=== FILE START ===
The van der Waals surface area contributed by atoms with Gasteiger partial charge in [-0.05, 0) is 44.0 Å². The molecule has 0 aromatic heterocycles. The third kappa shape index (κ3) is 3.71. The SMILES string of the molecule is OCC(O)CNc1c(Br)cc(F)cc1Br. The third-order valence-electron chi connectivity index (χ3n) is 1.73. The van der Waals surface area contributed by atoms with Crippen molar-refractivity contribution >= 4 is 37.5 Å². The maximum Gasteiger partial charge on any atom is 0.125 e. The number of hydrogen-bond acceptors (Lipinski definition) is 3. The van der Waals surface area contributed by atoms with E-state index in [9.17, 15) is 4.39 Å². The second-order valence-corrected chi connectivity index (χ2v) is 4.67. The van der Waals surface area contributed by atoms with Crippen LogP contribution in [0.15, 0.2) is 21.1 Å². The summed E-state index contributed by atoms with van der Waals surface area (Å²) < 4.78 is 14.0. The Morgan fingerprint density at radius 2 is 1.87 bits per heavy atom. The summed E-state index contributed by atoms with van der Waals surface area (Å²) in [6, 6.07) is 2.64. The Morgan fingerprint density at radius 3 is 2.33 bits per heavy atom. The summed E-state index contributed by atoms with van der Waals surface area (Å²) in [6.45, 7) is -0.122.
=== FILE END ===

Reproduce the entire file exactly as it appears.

The van der Waals surface area contributed by atoms with Gasteiger partial charge in [-0.05, 0) is 44.0 Å². The molecule has 0 aromatic heterocycles. The third kappa shape index (κ3) is 3.71. The SMILES string of the molecule is OCC(O)CNc1c(Br)cc(F)cc1Br. The third-order valence-electron chi connectivity index (χ3n) is 1.73. The van der Waals surface area contributed by atoms with Crippen molar-refractivity contribution >= 4 is 37.5 Å². The maximum Gasteiger partial charge on any atom is 0.125 e. The number of hydrogen-bond acceptors (Lipinski definition) is 3. The van der Waals surface area contributed by atoms with E-state index in [9.17, 15) is 4.39 Å². The second-order valence-corrected chi connectivity index (χ2v) is 4.67. The van der Waals surface area contributed by atoms with Crippen LogP contribution in [0.15, 0.2) is 21.1 Å². The summed E-state index contributed by atoms with van der Waals surface area (Å²) < 4.78 is 14.0. The Morgan fingerprint density at radius 2 is 1.87 bits per heavy atom. The summed E-state index contributed by atoms with van der Waals surface area (Å²) in [6, 6.07) is 2.64. The Morgan fingerprint density at radius 3 is 2.33 bits per heavy atom. The summed E-state index contributed by atoms with van der Waals surface area (Å²) in [6.45, 7) is -0.122.